This week, Bill Cosby went on trial in a Norristown, Pennsylvania courtroom to face charges of drugging and molesting Andrea Constand at his home in 2004. The 79-year-old faces three counts of aggravated indecent assault. If found guilty, the former all-American television dad, could spend up to 10 years behind bars.

The long-awaited trial did not begin without fanfare. His The Cosby Show daughter Keshia Knight Pulliam walked into the courtroom with him amid reports that he would also be joined by TV wife Phylicia Rashad, who actually spent the day in New York City preparing for the Public Theater’s presentation of “A Midsummer Night’s Dream,” which opens July 11 in Central Park, according to reports.

It is striking that Cosby’s trial commences during the presidency of Donald Trump. As I have written previously, “Trump is an alleged child rapista harasser of women’s bodies and autonomies, and the contemporary manifestation of the Thomas JeffersonsKlansmen, and white vigilante rapists of our American past and present. When he speaks, he conjures the sadistic imaginaries of racial-sexual terrorists and he lambasts survivors and marginalized folks with both boldness and might.”

During Trump’s presidential campaign, The Washington Post unearthed a 2005 video of him bragging to Billy Bush, then the host of Access Hollywood, about “making sexual advances toward a married woman, aggressively kissing and groping other women, and boasting that ‘when you’re a star they let you do it.’”

Trump’s ex-wife Ivana Trump once accused him of rape, but she later recanted the accusation. And the list goes on, including several former teen pageant contestants who accused Trump, who owned the Miss Teen USA pageant along with Miss USA and Miss Universe from 1996 until 2015, of walking in on them while they were naked or partially dressed.

Trump, however, is not on trial. Cosby is. And though Cosby should rightfully be scrutinized and held accountable by the same state to which he has pledged and sought an alliance with, White men like Trump who should not get a free pass.

Meanwhile, Cosby will stand before judge and jury and will be made accountable for the accusations that have been lodged against him. So many Black men like Cosby have been in this position. Though many of those Black men have historically and historiographically been innocent and falsely accused, I do not believe that we are dealing with a White racist campaign to smear Cosby’s legacy.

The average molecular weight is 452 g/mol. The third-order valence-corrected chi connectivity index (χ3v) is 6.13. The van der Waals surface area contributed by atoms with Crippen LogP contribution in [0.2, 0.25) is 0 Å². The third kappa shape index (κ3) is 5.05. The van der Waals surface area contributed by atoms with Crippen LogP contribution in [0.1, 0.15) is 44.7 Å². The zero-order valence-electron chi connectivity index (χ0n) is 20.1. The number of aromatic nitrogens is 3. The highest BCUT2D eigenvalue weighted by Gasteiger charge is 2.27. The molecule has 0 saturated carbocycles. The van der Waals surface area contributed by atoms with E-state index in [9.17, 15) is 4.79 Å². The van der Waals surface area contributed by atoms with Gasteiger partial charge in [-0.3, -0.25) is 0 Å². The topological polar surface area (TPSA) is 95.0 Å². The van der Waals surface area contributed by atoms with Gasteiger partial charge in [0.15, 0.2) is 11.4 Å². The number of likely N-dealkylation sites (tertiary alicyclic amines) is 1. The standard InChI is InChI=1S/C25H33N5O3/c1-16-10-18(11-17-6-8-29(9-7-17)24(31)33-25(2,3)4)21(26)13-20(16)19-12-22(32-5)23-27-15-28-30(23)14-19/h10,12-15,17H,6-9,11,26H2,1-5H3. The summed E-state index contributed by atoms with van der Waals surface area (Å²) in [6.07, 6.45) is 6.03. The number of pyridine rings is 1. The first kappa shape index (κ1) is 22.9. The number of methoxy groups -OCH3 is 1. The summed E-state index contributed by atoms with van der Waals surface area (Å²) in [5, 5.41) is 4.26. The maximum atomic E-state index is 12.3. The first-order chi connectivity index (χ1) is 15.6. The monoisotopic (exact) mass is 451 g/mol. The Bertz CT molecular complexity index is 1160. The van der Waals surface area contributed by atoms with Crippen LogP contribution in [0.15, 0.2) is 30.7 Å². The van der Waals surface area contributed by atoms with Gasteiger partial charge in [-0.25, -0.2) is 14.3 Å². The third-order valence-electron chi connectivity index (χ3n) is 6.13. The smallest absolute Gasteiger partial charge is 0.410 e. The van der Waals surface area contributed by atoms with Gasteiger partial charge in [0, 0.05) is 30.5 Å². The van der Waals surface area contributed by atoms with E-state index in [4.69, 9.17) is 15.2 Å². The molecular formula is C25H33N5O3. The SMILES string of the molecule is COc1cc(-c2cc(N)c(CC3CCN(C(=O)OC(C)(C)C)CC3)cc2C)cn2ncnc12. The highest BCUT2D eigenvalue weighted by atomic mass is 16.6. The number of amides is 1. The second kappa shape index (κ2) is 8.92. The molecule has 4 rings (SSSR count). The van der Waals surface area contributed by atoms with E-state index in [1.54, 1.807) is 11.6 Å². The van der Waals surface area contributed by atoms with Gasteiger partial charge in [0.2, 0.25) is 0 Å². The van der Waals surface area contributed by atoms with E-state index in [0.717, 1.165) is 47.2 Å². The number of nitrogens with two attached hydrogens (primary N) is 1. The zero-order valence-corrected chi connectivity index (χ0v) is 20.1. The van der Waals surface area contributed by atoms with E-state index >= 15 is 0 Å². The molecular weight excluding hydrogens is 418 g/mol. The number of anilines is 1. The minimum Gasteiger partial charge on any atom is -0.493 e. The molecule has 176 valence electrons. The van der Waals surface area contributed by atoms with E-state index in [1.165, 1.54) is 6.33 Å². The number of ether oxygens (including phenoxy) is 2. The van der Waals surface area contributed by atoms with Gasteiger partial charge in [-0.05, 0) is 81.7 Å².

Instead, I think we are bearing witness to what happens to Black men who drink the wine of White America, rhetorically dismember and shame the Black poor and working class, dance with more White women than Black women, and situate themselves as sexist and sexually terroristic patriarchs for fame and fortune.

Cosby’s chickens are coming home to roost. And they are roosting loudly because the most protected person in America, in the White patriarchal, paternalistic sense, is the White woman, and when you harm over 30 White women, this White world listens and continues to silence Black women and other women of color.

In the midst of this fraught political moment, there seems to be more of a focus on harm doers like Cosby and Trump with less focus on those harmed. As White nationalistic policies are enacted on Capitol Hill and as Cosby stands in the courtroom of our White nation, survivors of sexual violence, especially children, women of color and LGBTQ persons, are continuously invisibilized, re-victimized and harmed over and over again. The remembrances of sexual assault permeate minds and spirits as physical bodies are brutalized by men committed to power and patriarchy. In order to survive these times, we must listen to what survivors of racial-sexual violence are saying and turn off our televisions and Twitter feeds from the sadistic machinations of racists and rapists alike. Our collective energy and survival depends on how well we preserve ourselves and each other amidst those who seek to steal our joy, kill our spirits, and destroy our lives.

Rape is a crime of war. And we must take seriously the call from Black Women’s Blueprint, the Just Beginnings Collaborative, Girls for Gender Equity, the African American Policy Forum and other organizations working against sexual violence to stand firm and wage far on the racist-rapists who bomb and molest children in the same breath, and who also sexually assault and hold captive women and femmes across global economic contexts. Trump and Cosby represent complementary strivings towards White male patriarchy in a neoliberal culture, and we must reckon with the racial politics undergirding each of their respective strivings. Our liberation depends on it, even as the courts hold one accountable and not the other.

Ahmad Greene-Hayes is a doctoral student in the Departments of Religion and African American Studies at Princeton University. He also currently serves as an inaugural cohort fellow of the Just Beginnings Collaborative (2016-2018), where his project, Children of Combahee works to eradicate child sexual abuse in Black churches. Follow him @_BrothaG.

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